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Relevant Across Cultures: Visions of Connectedness and World Citizenship in Modern Fantasy for Young Readers

University of Wrocław, 28-31 May, 2008

International Conference hosted by

Second Call for Papers

“We need a story, a myth that does what the traditional religious stories did: it must explain. It must satisfy our hunger for a why. Why does the world exist? Why are we here? […] It must provide some sort of framework for understanding why some things are good and others are bad. […] We need a myth, we need a story because it’s no good persuading people to commit themselves to an idea on the grounds that it’s reasonable”
–Philip Pullman, “The Republic of Heaven,” 665-666

Works of literature are distinctive to the specific culture which produced them and embody that culture’s place- and time-bound consciousness. However, many of the themes and topics in literature are relevant across cultures. The well-being of children, the importance of family, the need to foster human relationships, and the right for happiness are some among the many concerns central to most cultures. In the global reality of contemporary uni-media-verse, an increasing number of fantasy novels and films addressed to young audience cross cultures in their important themes. They explore what it means to grow up and get along in the modern world, provide glimpses into the cultures and traditions that make up the fabric of this world, and define human rights and responsibilities toward this world in its social, political, cultural and environmental dimensions.

Since its inception the Center for Children’s and Young Adult Fiction has had a strong interest in the way in which literature addressed to young audience, especially fantasy, can bring about empathy for and understanding of cultures and situations other than those we are familiar with. In our Relevant Across Cultures Conference we want to look at how novels, picture books and films of the last three decades are helping to bridge cultural, social and political gaps between different groups of people. We are particularly interested in the current mythopoesis toward connectedness and world citizenship, in new heroic and gender patterns which are beginning to fill the mythology gap, and in visions of viable value systems which promote intercultural dialogue, harmonious coexistence and environmental awareness.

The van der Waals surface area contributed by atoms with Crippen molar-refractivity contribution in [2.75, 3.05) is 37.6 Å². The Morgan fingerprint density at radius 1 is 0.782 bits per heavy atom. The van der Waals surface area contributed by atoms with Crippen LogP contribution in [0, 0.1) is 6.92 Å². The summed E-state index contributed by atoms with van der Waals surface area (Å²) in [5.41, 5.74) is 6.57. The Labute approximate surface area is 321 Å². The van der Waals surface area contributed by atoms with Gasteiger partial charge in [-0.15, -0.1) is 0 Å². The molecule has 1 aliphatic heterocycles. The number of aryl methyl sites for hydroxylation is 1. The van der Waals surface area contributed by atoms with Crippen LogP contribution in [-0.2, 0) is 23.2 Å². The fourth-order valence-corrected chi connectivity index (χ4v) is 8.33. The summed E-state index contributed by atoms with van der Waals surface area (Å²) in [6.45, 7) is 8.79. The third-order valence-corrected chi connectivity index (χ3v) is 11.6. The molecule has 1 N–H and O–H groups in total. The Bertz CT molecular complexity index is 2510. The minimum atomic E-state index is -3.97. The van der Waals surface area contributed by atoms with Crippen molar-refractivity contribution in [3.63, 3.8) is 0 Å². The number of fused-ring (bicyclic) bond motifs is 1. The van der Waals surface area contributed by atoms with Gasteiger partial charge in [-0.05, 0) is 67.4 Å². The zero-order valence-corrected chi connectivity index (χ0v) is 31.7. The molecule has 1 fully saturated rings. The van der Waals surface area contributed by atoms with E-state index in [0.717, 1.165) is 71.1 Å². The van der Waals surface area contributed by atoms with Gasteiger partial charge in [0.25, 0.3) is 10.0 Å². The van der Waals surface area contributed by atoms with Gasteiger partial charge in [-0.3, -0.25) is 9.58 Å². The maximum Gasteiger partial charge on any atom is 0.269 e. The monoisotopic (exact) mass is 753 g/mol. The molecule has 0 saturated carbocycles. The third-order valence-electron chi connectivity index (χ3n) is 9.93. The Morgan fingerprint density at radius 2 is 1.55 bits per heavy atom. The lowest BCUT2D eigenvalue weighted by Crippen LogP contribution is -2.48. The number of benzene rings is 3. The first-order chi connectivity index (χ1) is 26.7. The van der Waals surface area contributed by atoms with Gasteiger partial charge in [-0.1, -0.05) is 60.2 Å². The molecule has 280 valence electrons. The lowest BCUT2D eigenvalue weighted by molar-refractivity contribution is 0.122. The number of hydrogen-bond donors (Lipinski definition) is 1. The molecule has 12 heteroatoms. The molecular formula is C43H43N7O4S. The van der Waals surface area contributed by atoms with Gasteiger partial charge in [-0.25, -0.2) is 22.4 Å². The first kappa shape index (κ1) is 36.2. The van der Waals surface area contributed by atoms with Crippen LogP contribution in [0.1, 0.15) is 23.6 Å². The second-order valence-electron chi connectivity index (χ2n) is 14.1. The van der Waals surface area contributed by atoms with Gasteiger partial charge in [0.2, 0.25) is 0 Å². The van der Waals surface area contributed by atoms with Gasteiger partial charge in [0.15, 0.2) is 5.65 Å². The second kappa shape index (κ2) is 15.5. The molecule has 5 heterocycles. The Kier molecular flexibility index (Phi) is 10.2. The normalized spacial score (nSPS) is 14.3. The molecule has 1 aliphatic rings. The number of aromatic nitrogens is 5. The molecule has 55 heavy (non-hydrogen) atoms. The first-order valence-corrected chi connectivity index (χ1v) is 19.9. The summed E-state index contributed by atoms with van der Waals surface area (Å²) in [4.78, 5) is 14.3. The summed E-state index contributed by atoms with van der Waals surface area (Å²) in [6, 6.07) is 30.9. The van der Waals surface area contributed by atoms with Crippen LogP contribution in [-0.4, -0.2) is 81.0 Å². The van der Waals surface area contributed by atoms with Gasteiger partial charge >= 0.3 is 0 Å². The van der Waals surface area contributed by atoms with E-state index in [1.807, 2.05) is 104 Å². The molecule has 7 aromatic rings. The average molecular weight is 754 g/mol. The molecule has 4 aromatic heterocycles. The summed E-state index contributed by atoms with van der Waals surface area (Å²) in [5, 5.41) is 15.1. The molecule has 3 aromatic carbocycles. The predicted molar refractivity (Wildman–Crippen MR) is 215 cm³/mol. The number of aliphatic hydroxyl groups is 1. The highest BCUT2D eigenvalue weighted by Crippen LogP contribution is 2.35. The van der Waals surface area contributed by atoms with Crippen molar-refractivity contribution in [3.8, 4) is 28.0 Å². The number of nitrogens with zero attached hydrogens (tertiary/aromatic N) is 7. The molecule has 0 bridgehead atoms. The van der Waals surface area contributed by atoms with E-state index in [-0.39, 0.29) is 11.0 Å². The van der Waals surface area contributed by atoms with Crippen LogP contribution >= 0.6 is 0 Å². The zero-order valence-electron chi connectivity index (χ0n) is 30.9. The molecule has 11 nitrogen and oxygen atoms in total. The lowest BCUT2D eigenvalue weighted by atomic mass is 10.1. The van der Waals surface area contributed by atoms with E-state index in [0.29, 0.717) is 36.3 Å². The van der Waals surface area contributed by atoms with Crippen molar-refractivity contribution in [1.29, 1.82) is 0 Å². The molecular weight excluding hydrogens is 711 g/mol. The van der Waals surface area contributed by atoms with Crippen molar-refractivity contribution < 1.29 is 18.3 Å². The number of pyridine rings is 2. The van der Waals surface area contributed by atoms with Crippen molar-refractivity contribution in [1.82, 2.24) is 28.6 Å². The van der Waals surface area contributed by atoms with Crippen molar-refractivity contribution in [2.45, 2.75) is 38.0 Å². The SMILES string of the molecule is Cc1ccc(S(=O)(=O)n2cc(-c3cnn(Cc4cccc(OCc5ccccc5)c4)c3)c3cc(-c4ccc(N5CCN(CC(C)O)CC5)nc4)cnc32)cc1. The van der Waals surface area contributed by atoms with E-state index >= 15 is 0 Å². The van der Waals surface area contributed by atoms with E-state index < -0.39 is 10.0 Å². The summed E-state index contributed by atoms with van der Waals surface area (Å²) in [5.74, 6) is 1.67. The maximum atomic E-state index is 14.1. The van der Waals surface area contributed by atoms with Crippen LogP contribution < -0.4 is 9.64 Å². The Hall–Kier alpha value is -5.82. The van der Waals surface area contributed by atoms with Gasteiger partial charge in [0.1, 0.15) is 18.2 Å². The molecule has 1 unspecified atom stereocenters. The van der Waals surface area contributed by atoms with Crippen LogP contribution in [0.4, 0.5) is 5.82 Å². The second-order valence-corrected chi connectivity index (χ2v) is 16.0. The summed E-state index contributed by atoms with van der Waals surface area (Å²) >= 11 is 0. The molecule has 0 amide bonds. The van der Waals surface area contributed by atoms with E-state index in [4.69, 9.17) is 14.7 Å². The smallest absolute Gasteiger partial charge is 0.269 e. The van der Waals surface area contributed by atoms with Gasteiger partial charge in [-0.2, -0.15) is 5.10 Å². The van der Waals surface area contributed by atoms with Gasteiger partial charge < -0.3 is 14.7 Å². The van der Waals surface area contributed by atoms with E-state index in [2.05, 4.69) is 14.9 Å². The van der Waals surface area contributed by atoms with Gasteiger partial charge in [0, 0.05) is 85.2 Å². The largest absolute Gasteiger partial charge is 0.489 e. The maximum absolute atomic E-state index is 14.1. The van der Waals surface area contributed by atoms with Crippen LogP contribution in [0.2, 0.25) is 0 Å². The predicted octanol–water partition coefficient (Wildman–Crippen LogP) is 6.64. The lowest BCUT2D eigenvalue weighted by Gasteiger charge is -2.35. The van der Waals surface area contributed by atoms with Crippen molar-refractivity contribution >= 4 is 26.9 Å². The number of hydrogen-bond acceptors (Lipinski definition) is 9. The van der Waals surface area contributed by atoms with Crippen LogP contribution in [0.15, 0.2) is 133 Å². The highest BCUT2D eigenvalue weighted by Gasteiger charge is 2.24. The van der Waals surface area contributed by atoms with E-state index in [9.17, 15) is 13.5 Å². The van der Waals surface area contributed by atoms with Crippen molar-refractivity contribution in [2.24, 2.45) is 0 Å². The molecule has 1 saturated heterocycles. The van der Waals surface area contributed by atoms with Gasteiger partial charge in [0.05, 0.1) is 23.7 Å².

Our key-note speaker will be Brian Attebery, American critic and scholar, author of The Fantasy Tradition in American Literature (1980), (1992), and Decoding Gender in Science Fiction (2002). His presentation on “Stories Linked to Stories: Fantasy as a Route to Myth,” will open what we hope will become an exciting debate on the place of fantasy literature and film in the shaping of transnational cultural referents of the global tomorrow. Our intention is to provide a forum for a wide range of scholarly presentations and workshops.

Suggested topics for proposals include, but are not limited to:

  • political and social holism in fantasy literature and film,
  • the exchange of various cultural forms across borders as a theme in fantasy,
  • fantasy as reflecting modern understanding of myth and the need for relevant mythic narratives,
  • the significance of national/regional boundaries and categories like “citizen,” “immigrant,” “stranger” in fantasy narratives; ways in which introducing non-human thinking races shapes the reader’s concept of social relations,
  • the impact, on fantasy literature and film, of the theoretical and political frameworks of globalization,
  • ways in which fantasy allows its audience to better understand the effects of globalization on the nation and the environment,
  • the implications of “common speech” versus racial languages in fantastic worlds,
  • fellowships, guilds, republics and leagues in fantasy and role-playing games as a form of integration above divisions, suggesting a partnership-based cultural and racial patchwork with a place for individuality; imaginary relevance of culturally diverse union to the idea of European integration,
  • the journey—not only an archetypal, but also actual experience—and the quest-based plot as reflecting the mobility of the contemporary globalized world,
  • the positive and negative motivations for unification and cooperation,
  • fantasy narratives as a type of discourse on important contemporary issues: eugenics, genetic manipulation, artificial intelligence, human and animal cloning, culture clash,
  • essentialization and relativiziation of moral concepts in fantastic literature and film,
  • speculation on the merits and dangers of a community constructed around a specific ideological or moral issue: matriarchy, patriarchy, technology, nature-worship, sexual affirmation or constraint, and so forth.

    The deadline for proposals is December 31, 2007. Proposals must include your name, e-mail address, mailing address, telephone number, institutional affiliation, technology requests (availability to be confirmed later), presentation/workshop title, and a 300-word abstract. Presentations will be limited to 20 minutes; workshops to 30 minutes. Selected papers will be considered for publication in the conference proceedings. Please submit your proposals to:

    Marek Oziewicz and Justyna Deszcz-Tryhubczak
    Institute of English Studies, University of Wroclaw
    ul. Kuźnicza 22, 50-138 Wroclaw, Poland

    Electronic submissions are preferred, but not required. Please send them as Word document attachments, alternatively via plain-text email. Detailed information about costs, accommodation, optional tours etc. will follow in January.

    Conference secretary:

    Conference organizers: